Proposed Grading Policy Hurts Students, Teachers

Guy Cardwell


School Board student representative Emily Milton is an editor on Theogony but wasn’t involved in the writing of this article.

At a meeting on August 25, the Alexandria School Board discussed a controversial grading policy focused on addressing equity problems. The meeting came weeks late, and the proposed grading policy, which stated that homework should not be graded, NHI’s should be given instead of zeros and grades should generally reflect mastery of the curricula rather than completed work, showed a complete disconnect from teacher input.

The proposed grading policy fails to provide proper incentives for students to complete work and reflects a dangerous trend in School Board policy; to address equity, the School Board has reduced rigor and restricted teachers, despite the fact that these top-down approaches widen the equity gap at ACHS because they reduce the quality of instruction of non-Advanced Placement (AP) classes. 

Looking back, this trend of focusing on equity at the expense of rigor was prevalent last year, when ACHS struggled to rebound from a year of online learning.

Despite the return to in-person, 2021 saw the continuation of some of the previous year’s grading policies put in place to help students adjust to online learning during COVID. Students could still turn in work up to two weeks late for full credit, and final exams only counted if they improved a student’s grade.

In the view of Christopher McGill, a history and government teacher, “Last year’s [late work] policy incentivized students not to do anything on time, which led to students having really poor attendance because they could make up everything. It was a huge burden on us teachers when several students would hand in nearly everything in the last few days of the quarter.”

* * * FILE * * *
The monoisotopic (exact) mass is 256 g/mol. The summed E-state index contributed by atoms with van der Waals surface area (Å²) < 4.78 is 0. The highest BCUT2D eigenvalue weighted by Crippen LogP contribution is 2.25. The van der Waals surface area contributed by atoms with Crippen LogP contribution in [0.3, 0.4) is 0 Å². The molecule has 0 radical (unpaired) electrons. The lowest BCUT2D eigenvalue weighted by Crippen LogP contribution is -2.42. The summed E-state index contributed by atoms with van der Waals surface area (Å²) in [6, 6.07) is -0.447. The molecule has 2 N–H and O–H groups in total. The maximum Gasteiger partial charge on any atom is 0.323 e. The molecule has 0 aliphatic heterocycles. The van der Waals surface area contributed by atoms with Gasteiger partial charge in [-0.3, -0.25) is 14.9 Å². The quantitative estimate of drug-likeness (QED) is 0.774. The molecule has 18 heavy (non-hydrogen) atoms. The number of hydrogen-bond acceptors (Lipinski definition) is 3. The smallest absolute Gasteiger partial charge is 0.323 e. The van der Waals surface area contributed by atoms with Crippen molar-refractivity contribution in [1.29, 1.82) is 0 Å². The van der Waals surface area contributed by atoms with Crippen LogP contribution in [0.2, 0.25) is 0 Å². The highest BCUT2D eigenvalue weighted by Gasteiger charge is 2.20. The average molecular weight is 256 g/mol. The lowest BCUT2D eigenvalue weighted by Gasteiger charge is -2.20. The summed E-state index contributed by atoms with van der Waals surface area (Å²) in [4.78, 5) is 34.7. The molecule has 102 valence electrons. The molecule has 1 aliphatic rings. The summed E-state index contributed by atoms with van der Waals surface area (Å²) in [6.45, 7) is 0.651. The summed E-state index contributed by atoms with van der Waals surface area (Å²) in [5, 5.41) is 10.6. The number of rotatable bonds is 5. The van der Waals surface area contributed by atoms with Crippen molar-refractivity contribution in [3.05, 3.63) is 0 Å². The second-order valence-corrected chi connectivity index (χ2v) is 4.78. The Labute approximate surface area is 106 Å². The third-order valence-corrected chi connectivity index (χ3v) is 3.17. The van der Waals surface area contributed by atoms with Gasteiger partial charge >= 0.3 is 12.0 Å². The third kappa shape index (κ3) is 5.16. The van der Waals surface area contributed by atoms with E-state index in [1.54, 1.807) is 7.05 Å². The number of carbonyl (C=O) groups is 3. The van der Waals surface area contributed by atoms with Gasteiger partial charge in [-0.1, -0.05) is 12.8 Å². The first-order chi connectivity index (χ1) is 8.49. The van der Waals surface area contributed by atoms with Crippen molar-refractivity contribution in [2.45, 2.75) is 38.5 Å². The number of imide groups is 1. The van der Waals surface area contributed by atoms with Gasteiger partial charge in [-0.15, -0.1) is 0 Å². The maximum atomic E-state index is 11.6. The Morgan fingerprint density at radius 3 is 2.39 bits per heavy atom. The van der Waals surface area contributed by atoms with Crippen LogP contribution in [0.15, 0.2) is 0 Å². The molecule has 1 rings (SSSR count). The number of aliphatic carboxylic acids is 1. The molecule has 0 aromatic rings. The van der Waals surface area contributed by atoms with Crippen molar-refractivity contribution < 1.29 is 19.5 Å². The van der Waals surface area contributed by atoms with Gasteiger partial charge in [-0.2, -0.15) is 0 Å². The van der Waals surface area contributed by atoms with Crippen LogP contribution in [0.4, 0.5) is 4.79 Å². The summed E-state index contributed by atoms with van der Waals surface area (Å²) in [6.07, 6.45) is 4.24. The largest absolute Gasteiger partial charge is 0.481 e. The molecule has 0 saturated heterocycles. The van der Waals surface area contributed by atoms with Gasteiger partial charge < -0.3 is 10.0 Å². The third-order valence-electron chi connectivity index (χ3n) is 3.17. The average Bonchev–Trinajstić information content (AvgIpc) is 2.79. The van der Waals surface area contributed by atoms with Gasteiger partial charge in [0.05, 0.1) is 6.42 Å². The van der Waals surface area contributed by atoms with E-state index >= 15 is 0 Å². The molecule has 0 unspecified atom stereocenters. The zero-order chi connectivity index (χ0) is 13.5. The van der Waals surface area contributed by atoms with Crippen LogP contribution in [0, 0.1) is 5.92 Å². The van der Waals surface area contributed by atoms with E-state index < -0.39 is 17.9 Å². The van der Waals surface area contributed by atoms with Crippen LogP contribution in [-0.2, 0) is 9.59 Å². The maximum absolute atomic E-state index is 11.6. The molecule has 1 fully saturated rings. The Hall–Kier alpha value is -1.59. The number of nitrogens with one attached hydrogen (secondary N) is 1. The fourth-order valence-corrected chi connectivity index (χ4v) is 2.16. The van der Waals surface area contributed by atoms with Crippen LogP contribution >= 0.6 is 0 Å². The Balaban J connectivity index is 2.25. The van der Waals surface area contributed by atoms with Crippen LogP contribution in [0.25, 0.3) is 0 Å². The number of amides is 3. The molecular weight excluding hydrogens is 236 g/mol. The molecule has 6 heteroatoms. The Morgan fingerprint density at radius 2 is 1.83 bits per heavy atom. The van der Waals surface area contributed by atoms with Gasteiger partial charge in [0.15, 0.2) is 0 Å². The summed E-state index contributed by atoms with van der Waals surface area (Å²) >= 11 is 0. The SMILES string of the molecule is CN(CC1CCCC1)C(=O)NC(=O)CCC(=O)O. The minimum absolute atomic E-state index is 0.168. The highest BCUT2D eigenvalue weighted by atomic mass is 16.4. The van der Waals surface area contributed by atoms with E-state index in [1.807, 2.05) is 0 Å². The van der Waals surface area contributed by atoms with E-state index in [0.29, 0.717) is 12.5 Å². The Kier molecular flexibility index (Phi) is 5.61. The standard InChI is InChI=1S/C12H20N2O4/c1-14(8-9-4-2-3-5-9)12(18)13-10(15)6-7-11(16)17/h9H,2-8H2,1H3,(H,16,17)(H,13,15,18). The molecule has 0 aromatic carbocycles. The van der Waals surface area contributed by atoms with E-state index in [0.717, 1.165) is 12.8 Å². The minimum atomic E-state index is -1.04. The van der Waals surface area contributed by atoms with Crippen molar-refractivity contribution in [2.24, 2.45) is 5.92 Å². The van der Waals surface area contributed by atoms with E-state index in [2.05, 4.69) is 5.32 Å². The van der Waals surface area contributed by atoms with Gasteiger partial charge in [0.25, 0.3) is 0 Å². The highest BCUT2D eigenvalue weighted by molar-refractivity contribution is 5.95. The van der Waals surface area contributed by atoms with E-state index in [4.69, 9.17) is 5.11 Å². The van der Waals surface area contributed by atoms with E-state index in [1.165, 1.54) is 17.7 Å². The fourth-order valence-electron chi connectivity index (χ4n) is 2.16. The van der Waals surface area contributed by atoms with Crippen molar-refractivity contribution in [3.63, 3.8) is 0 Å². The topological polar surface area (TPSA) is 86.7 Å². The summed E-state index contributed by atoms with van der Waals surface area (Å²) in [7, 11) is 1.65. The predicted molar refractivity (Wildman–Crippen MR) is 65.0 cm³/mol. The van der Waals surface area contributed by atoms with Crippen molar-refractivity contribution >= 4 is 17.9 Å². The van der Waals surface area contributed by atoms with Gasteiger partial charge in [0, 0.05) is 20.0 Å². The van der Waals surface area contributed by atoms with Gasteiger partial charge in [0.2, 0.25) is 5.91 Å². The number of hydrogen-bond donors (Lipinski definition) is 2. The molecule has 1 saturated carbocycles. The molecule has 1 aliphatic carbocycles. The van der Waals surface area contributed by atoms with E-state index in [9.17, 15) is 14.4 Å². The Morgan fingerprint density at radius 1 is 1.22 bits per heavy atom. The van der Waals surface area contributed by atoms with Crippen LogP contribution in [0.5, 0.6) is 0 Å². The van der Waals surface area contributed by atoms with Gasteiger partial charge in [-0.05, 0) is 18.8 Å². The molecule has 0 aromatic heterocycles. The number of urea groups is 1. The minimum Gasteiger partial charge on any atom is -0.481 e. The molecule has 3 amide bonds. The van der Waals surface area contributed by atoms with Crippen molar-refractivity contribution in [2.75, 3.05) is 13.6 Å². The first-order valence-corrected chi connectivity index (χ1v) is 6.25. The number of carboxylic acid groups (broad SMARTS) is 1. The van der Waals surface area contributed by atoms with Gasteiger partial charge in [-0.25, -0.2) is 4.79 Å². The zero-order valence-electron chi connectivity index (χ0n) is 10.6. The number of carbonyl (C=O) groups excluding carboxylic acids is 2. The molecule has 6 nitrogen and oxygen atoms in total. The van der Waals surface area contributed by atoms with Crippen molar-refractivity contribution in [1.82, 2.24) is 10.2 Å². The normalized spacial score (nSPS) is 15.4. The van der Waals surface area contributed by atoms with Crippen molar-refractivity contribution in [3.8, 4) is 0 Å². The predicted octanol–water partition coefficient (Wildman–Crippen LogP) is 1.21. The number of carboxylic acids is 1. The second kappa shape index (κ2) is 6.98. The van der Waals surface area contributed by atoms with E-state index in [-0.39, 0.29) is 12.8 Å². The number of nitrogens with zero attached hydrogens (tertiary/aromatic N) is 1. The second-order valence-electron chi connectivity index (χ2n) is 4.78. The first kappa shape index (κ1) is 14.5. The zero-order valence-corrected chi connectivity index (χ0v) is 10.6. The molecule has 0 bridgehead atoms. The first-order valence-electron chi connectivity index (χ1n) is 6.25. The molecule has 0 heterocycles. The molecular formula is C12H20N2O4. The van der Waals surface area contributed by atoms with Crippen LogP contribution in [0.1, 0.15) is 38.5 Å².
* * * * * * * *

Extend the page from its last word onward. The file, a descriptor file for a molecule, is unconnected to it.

Paradoxically, giving students more time to complete work led some to turn in assignments less often. With lax late policies, student organizational skills deteriorated and often students were completing assignments that the class curriculum had long past covered. 

During the School Board meeting, grades were characterized as a “data point” to interpret students’ mastery of a subject. Yet, with a final exam that was treated as extra credit, students could dedicate zero effort on the final with no consequence, and important information about students’ understanding was lost. 

Dr. Sharon Widmayer, a math teacher in the International Academy, said, “We had a large number of students last year who were not here for the entire school year. When we were trying to decide whether or not the student actually met the benchmarks to say they successfully completed the course, it was hard to do that since the final exam, in essence, didn’t really count. For me as a teacher, I need some way to say, ‘These students have mastered this many standards over the entire course.’”

As the 22-23 school year began, COVID-19-specific grading policies from the previous year had been removed, but the new grading policy had experienced delays; on August 25, nearly two weeks after school started, a special board meeting was held. No opportunity was given for public comment. Teachers had already distributed syllabi, often confusing students as to how they would be graded. As the proposed new grading policy was released before the meeting, teachers needed to be ready to completely adjust their curriculum in case of changes. 

Laura Simons, a physics teacher who won the ACPS Teacher of the Year in 2018, expressed concern regarding the policy on Twitter.

“Hey @ACPSK12 I love you, but today was hard. I found out about our major grading policy changes in the middle of teaching a lesson. 3 days into the start of the year, and now I need to rework my entire course structure. I need to redo everything. I feel very small right now,” she wrote.